As fellow JWFan.net poster Morn said, this track really symbolizes Anderton’s entire journey through the film. It starts with Sean’s theme, representing this loss. It then moves o­n to the pre-crime motif, symbolizing Anderton move to afterward. The Spyder motif interrupts everything, much as Anderton’s life was interrupted by his accusation of murder. Memory represents Anderton’s refusal to give up the past. The Everybody Runs theme obviously represents his escape from the law. Sean’s theme plays as he is finally ready to move o­n, then the New Beginning version represents the situation of the end of the movie. I think this is a brilliant idea and a brilliant piece of writing by Williams.

2. “Can You See?”: I believe this is the opening music for the movie, underscoring the vision of murder. (forgive me if I’m wrong, I’ve o­nly seen it o­nce!) It is very mysterious music, yet contains a lot of percussion.

3. Pre-crime to the Rescue: A highlight of the score. The beginning is based o­n a soft version of the pre-crime motif. Soon the action gets intense as Anderton closes in o­n the suspect’s location. Soft electronic pulses play out as the pre-crime team is o­n their way. The music just blasts out intensity as Anderton desperately searches for the right house, then makes his arrest. The pre-crime motif returns as the suspect is arrested. Soft strings resembling play with a short and fast interjection of the pre-crime motif end the track.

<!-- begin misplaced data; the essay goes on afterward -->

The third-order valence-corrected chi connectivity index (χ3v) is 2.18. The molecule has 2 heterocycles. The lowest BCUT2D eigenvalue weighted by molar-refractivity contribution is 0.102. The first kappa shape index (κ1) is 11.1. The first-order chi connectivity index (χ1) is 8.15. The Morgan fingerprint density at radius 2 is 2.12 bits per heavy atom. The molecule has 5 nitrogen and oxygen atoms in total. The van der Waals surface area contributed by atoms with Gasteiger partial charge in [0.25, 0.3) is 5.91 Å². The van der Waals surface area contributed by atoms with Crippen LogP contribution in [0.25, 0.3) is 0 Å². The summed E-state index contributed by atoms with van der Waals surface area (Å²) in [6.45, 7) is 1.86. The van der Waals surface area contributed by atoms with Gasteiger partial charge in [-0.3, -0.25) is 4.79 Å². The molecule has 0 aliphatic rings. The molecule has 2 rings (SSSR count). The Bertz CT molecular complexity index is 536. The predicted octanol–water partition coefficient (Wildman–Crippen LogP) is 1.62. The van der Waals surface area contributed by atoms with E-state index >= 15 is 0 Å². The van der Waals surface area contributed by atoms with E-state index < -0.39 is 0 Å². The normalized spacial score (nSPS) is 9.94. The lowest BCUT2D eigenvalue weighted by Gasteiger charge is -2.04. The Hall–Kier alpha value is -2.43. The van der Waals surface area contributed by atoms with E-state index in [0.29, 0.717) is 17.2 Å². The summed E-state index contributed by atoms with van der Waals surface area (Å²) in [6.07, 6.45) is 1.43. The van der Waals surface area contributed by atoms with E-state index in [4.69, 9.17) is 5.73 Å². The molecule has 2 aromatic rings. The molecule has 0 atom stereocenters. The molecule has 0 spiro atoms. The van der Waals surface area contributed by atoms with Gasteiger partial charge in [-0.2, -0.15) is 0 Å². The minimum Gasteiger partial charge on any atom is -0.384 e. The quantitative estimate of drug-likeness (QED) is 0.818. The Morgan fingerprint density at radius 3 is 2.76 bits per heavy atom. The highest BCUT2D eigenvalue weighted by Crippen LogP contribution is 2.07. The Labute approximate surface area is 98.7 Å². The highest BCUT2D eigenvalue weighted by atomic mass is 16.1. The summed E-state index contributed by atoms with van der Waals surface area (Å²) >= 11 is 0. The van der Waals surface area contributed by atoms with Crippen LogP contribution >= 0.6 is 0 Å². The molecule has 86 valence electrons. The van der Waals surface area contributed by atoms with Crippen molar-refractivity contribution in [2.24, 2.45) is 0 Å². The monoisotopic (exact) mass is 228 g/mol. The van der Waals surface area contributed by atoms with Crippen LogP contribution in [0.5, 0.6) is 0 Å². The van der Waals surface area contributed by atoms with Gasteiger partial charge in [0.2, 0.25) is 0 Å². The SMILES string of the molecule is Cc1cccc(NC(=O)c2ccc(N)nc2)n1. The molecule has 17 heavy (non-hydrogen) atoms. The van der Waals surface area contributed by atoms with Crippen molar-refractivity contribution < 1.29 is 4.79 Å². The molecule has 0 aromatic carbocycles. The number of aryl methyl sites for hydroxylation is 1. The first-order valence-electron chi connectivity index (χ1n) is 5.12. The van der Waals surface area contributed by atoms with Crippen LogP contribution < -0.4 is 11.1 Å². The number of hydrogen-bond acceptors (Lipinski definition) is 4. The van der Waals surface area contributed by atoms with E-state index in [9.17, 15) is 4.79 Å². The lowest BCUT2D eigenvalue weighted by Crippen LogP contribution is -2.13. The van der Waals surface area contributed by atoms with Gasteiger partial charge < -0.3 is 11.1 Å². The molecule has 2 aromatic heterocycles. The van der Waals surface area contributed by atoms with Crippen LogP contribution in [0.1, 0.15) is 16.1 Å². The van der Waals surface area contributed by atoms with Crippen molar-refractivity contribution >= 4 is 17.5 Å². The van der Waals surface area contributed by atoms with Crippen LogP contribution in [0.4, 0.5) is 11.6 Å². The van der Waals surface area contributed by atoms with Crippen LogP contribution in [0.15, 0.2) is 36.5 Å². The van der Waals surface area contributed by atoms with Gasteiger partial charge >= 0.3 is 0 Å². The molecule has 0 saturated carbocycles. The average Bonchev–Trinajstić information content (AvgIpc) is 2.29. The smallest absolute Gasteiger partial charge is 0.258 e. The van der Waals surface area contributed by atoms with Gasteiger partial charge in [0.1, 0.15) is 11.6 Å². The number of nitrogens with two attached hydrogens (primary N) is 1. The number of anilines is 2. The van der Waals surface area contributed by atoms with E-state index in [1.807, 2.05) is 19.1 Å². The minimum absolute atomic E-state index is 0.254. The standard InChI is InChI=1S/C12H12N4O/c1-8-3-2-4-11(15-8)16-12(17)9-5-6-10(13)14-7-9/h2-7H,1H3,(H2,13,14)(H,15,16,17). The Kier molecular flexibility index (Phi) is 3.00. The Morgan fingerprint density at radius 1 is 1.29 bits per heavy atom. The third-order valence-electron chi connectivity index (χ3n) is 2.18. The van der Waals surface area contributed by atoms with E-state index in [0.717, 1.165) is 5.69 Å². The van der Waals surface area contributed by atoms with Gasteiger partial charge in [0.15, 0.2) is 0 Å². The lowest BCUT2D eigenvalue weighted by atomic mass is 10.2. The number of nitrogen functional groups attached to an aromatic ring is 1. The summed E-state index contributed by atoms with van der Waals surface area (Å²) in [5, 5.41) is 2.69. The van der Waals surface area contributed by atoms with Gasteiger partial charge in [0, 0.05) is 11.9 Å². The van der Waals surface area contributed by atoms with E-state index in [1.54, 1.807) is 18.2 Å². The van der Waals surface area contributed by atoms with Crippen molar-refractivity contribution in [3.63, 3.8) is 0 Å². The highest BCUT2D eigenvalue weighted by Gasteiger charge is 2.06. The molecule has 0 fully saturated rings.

4. Sean and Lara: The first appearance of Sean’s theme without counting the full orchestral version in the opening track. It is introduced o­n piano as Anderton watches projections of his family in the past. Light “AI” sounding music plays as Anderton tries to interact with a hologram of his wife. This will appear o­nce again in track 13, so I named it the Memories motif. Sean’s theme breaks through the airy-ness momentarily. The track ends ominously with low brass and screeching strings.

5. Spyders: The entire track is based o­n the spyder motif. It is immediately introduced as the mechanical creature search the building for Anderton and never quite goes away. At the midway point, solo drums sounding very similar to those in AOTC’s Chase through Coruscant begin to play as Anderton hides underwater. Some of the music then begins to resemble the poisonous centipede music in Chase through Coruscant. The music fades away anti-climactically as the Spyders leave.